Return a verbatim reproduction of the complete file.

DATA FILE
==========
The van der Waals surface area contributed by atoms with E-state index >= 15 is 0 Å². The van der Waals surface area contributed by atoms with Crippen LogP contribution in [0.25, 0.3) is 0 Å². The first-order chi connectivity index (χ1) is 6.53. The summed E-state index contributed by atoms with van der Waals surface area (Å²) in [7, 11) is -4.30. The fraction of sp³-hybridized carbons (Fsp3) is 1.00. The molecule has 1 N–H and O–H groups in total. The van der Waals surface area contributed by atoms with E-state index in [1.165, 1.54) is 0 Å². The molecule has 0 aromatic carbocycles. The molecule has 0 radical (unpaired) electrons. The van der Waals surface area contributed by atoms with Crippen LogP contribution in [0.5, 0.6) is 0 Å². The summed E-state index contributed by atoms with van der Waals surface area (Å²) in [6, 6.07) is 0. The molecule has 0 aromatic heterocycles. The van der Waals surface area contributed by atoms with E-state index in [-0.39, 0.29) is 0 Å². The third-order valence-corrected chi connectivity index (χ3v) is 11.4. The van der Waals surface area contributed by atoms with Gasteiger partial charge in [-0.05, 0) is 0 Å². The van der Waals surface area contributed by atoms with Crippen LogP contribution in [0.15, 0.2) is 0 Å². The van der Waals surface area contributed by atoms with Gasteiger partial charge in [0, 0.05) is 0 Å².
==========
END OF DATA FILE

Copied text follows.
The van der Waals surface area contributed by atoms with E-state index >= 15 is 0 Å². The van der Waals surface area contributed by atoms with Crippen LogP contribution in [0.25, 0.3) is 0 Å². The first-order chi connectivity index (χ1) is 6.53. The summed E-state index contributed by atoms with van der Waals surface area (Å²) in [7, 11) is -4.30. The fraction of sp³-hybridized carbons (Fsp3) is 1.00. The molecule has 1 N–H and O–H groups in total. The van der Waals surface area contributed by atoms with E-state index in [1.165, 1.54) is 0 Å². The molecule has 0 aromatic carbocycles. The molecule has 0 radical (unpaired) electrons. The van der Waals surface area contributed by atoms with Crippen LogP contribution in [0.5, 0.6) is 0 Å². The summed E-state index contributed by atoms with van der Waals surface area (Å²) in [6, 6.07) is 0. The molecule has 0 aromatic heterocycles. The van der Waals surface area contributed by atoms with E-state index in [-0.39, 0.29) is 0 Å². The third-order valence-corrected chi connectivity index (χ3v) is 11.4. The van der Waals surface area contributed by atoms with Gasteiger partial charge in [-0.05, 0) is 0 Å². The van der Waals surface area contributed by atoms with Crippen LogP contribution in [0.15, 0.2) is 0 Å². The van der Waals surface area contributed by atoms with Gasteiger partial charge in [0, 0.05) is 0 Å².